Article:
As I was getting my feet into the water, I realised what a terrible swimmer I was. I hadn’t been swimming for years. My self-consciousness in wearing a burkini – a long swimming garment for modest Muslim women - influenced my decision to steer clear of swimming pools. It all just felt too hard.
When the short-lived burkini ban was introduced in France, I was outraged by the image of armed policemen circulating a woman at a beach in Nice and ordering her to remove part of her clothing. The restrictions on women’s choices flew in the face of so-called values that underpin France and the national motto of liberté, égalité, fraternité.
In the spirit of outrage, I wrote a 2am Facebook status to rant about the ban and declared that I’d protest by starting a group in solidarity called ‘Burkini Babes’ in 2017. The spur of the moment decision reflected my new found appreciation of the liberties afforded to me in Australia to dress as I please at the beach. I also realised I took such liberties for granted by not taking full advantage of Sydney’s pools and beaches.
With a Facebook group and a WhatsApp group, the wild 2am ‘Burkini Babes’ idea became a reality, and the Swim Sisters squad was born.
The idea flourished quickly by the uptake of women keen to be part of an inclusive group for swimmers at all levels. I realised that many of the barriers that stopped me from swimming for many years were shared by other Muslim women. I also came to realise that those barriers weren’t exclusive to hijab-wearing women, and the inclusivity of the group attracted women who were active in swim squads as children but had taken a pause during their teenage years.
For many of the burkini-wearing members, joining Swim Sisters gave them the confidence to get back into the water after a hiatus, typically after they decided to put on the hijab.
A significant proportion of the group are strong swimmers, however due to the debates on the burkini coupled with the general attention on the hijab, they no longer felt comfortable to swim in public spaces and stopped swimming.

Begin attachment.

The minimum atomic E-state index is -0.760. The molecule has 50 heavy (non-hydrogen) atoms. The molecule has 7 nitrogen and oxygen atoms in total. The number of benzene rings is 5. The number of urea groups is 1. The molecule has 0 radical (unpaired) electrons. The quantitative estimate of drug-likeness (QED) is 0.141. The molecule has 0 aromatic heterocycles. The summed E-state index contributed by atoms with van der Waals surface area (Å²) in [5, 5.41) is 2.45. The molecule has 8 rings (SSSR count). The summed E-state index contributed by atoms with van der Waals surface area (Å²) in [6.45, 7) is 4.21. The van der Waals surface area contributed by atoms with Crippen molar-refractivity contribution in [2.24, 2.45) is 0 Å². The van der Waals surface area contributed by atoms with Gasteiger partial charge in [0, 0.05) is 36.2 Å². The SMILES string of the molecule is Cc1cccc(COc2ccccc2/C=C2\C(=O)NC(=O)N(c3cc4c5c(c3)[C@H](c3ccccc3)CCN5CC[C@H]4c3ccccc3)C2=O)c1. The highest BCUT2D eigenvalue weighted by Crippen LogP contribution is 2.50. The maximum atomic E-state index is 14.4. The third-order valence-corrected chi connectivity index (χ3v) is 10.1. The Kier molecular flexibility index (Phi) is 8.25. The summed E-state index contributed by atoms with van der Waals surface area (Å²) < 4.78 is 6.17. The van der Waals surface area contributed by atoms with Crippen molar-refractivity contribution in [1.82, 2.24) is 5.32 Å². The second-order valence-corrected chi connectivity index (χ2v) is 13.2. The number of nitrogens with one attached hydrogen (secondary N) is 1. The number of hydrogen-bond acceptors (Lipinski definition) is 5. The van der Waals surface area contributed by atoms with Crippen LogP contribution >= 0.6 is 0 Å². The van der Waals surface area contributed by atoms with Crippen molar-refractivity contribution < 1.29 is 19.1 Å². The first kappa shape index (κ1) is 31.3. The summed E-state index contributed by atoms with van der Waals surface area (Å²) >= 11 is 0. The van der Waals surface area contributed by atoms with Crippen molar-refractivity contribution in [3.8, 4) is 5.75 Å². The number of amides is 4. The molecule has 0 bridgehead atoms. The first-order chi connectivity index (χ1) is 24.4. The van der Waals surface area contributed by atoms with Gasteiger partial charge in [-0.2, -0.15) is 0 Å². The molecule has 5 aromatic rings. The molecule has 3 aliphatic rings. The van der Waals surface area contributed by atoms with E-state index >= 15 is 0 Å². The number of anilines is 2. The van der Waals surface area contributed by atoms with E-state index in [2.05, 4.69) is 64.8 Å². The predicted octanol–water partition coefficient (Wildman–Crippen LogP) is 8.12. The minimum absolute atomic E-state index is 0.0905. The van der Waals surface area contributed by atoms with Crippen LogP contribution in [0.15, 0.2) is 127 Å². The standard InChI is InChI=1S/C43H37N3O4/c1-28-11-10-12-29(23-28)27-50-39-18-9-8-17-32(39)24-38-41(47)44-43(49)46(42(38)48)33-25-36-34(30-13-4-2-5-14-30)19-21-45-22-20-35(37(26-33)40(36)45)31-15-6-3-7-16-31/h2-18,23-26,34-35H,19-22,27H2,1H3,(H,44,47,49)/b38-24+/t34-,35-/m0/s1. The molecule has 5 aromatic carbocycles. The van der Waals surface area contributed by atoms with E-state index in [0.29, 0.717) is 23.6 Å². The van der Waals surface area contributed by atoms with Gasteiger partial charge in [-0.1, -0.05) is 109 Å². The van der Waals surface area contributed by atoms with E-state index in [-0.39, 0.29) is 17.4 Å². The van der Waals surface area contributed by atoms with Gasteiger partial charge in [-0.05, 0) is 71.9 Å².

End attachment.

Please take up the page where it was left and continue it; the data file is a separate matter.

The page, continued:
What started as a political reaction has become a sisterhood of women from all walks of life, ages, backgrounds, and fitness abilities united by a love for the water.
The group has also inadvertently played a support role for women during their pregnancies and for post-partum women due to the gentleness of swimming as a sport.
Sarah, a dentist by trade, joined the Swim Sisters shortly after giving birth to her first child. She loved getting back into the water after a long absence, giving her a chance to get fit again as well as providing her with valuable ‘me-time’ to switch off from the demands of a new mother’s life.
We have women who were part of squad swimming groups as children and returned to the pool. We have women who learned to swim as adults.
We have Olympic hopefuls who disappointed their parents for not pursuing swimming professionally, and even a former representative of the Egyptian national swimming team.
Bonded by a sisterhood and fitness goals, we make the migration from the western suburbs to the local pools and beaches of the Eastern suburbs most weekends.
Our first goal was to train for an ocean swim event, which required regular training at the pool and at the beach on the weekend. Once we conquered our first 500m ocean swim, the group progressed to 1km ocean swims, and the strong swimmers in the group are looking to train towards 2km events and beyond. We’ve since participated in ocean swims to fundraise for the Rainbow Club to fund swimming lessons for children with disabilities and the MS 24-hour fundraising swim for MS research in 2017 and 2018. We’ve even ventured into triathlons!
The Swim Sisters journey has allowed me to embrace swimming and it’s the best thing I’ve ever done for myself.
In addition to the fitness benefits, the calm I feel when swimming is priceless. Swimming helps me live a healthier lifestyle and its low impact nature means it’s the perfect activity to recover from other intense activities.
Ocean swimming and the refreshing salt water and crashing waves allow me to be intertwined with nature and fully experience the outdoors.
Water is a great leveller. As visibly Muslim women, participating in ocean swim events allows people to connect and engage to Muslim women in a way they previously haven’t. In the ocean, we are equals. Our differences dissipate as the focus is simply on battling the same waves.
Yusra Metwally is a policy advisor, community advocate and solicitor. She started Swim Sisters in 2016. You can follow her on Twitter on @destntnUnknown.
This article is part of SBS Life series on how culturally diverse women experience wellbeing and practice self-care through sport.